BOT set for green light on bonds
Move expected to help stabilise the baht
The Finance Ministry will likely let the Bank of Thailand (BOT) lift its outstanding bond limit to Bt1.5 trillion, but if the central bank lowered its policy interest rate, then capital inflows could subside and alleviate the need to issue more bonds, the Fiscal Policy Office said yesterday.
"For practicality's sake, the Finance Ministry will approve the central bank's request, because bonds are a tool in stabilising the baht," said Fiscal Policy Office director-general Pannee Sathavarodom, adding that the green light might come after the BOT reduced its policy rate.
"The central bank will reach its bond limit [currently Bt1.13 trillion] at the end of this quarter," she said.
Since the baht started appreciating rapidly against the US dollar, the BOT has sold truckloads of the Thai currency and bought greenbacks, to weaken the country's currency. Baht liquidity in the system has soared, and the bonds are issued to absorb the surplus.
The Fiscal Policy Office earlier urged the BOT to cut its policy rate to stall capital inflows, which did not recede despite the draconian capital-reserve measure.
The baht over the past two weeks has been highly volatile. It ended yesterday at 35.00/35.02, down from the opening of 34.97/35.01. It has weakened to near the level seen earlier this year on rumours that the central
bank would introduce a withholding tax, return to a fixed exchange-rate regime or cut the one-day repurchase rate simply to depreciate the baht.
BOT Governor Tarisa Watanagase, in an interview with Channel 11 on Wednesday night, said "no" to all these rumours.
"There is massive liquidity in the global market, which has paraded into Asia, whose economies mainly drive the world economy. If we adjust the regime, it means we're protecting the baht in the manner of closing our ears and eyes. We can't do that. It's useless," she said.
The central bank claims foreign direct investment continued pouring in during the first two months to the tune of US$700 million to $800 million (Bt24.49 billion to Bt27.98 billion) net each month, which was close to last year's average.
The authority could not revert to pegging the exchange rate, which was compared to "laying the table" to buy dollars at a certain rate amid a flush global financial market, Tarisa said.
Asia, including Thailand, is being swept by a tidal wave of capital from both investors who have withdrawn from the US and Middle East investors whose wealth has sky-rocketed along with the oil price, she said.
Finance Minister Chalongphob Sussangkarn, who is in charge of the issue, also insisted the exchange-rate regime would not be changed.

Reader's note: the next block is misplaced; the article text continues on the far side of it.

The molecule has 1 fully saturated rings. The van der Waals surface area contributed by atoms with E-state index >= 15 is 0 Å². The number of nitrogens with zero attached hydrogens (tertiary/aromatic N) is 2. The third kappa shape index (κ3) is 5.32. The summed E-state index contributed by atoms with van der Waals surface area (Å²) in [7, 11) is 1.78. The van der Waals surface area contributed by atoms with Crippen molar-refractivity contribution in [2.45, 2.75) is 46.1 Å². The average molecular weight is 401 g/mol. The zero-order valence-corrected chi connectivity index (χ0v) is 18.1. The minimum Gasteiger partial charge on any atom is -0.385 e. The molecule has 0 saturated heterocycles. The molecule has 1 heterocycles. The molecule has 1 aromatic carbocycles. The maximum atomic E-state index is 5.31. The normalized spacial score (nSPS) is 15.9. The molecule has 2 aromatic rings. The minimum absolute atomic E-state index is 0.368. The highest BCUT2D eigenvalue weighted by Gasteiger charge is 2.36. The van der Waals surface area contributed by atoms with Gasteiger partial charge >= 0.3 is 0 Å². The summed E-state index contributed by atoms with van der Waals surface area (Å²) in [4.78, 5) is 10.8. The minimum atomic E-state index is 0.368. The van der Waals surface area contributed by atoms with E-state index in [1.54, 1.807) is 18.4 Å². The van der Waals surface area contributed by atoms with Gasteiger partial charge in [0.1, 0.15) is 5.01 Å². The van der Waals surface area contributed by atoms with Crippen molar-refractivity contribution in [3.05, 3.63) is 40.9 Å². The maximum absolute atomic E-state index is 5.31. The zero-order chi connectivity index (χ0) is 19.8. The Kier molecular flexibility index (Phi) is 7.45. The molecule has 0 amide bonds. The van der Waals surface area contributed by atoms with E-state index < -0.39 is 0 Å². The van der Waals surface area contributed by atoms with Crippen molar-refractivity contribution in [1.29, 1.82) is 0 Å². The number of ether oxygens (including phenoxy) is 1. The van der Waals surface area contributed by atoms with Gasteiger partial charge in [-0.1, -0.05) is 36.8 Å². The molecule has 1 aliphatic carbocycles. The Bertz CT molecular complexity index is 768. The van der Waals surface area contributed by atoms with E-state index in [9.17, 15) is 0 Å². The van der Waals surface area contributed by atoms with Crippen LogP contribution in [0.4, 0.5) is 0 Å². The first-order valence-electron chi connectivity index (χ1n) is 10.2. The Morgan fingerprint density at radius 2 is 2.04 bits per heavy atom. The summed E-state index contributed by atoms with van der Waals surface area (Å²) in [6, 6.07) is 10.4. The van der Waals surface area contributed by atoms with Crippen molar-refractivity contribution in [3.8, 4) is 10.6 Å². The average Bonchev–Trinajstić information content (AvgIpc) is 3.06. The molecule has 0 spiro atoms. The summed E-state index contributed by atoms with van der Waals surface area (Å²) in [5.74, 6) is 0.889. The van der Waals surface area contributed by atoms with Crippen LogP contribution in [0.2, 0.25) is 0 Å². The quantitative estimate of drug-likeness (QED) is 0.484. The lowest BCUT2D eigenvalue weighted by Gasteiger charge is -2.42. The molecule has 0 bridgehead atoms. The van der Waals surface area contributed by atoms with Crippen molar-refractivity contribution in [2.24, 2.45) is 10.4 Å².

Many economists have suggested the central bank fix exchange rates in a bid to stop the baht from rising further.
Tarisa said if necessary, measures to curb speculative inflows should be introduced, such as the unremunerated reserve requirement. However, any additional measures, including a withholding tax, were not needed at the moment, because the fully hedged measure was efficient enough to control the inflows.
The BOT also confirmed it would keep inflation targeting as a key policy objective.
Tarisa said the key policy rate would be changed very often to respond to the baht's volatility if the interest-rate policy was subject to a currency objective.
However, a policy-rate reduction would not only help spur economic growth, but also indirectly cool off the baht.
"Whether the interest rate will be cut by half a percentage point depends on the Monetary Policy Committee (MPC). It's possible [to do that] if the economy slows down more than expected and needs to be given a boost," she said.
Growth in the economy, particularly in terms of consumption and investment, has been faltering, due to political instability and the New Year's Eve Bangkok bombs, she said.
Foreign investors have maintained a positive outlook on the Kingdom's economic fundamentals, buying a net Bt25 billion worth of shares here so far this year.
The market believes the BOT will not introduce any new measures, because it wants to read the market's reaction first after the interest-rate change at the April 11 meeting of the MPC.
Phatra Securities senior economist Thanomsri Fongarunrung said the market had already priced in a cut of 0.5 percentage point and would be disappointed if the trimming were less than expected. Investors would sell off their stocks and bonds, resulting in falling prices and rising yields.
"The market has not fully factored in a 50-basis-point cut in the key policy rate yet [due to some concerns]. The central bank should send a clear signal on the size of the rate cut," she said.
Kasikorn Securities assistant managing director Kavee Chukitkasem said the baht would gain further if the repo rate saw only 0.25 basis point taken off.
However, the odds were even less on the BOT slashing the rate a full 0.75 percentage point, given that oil prices are heading back up.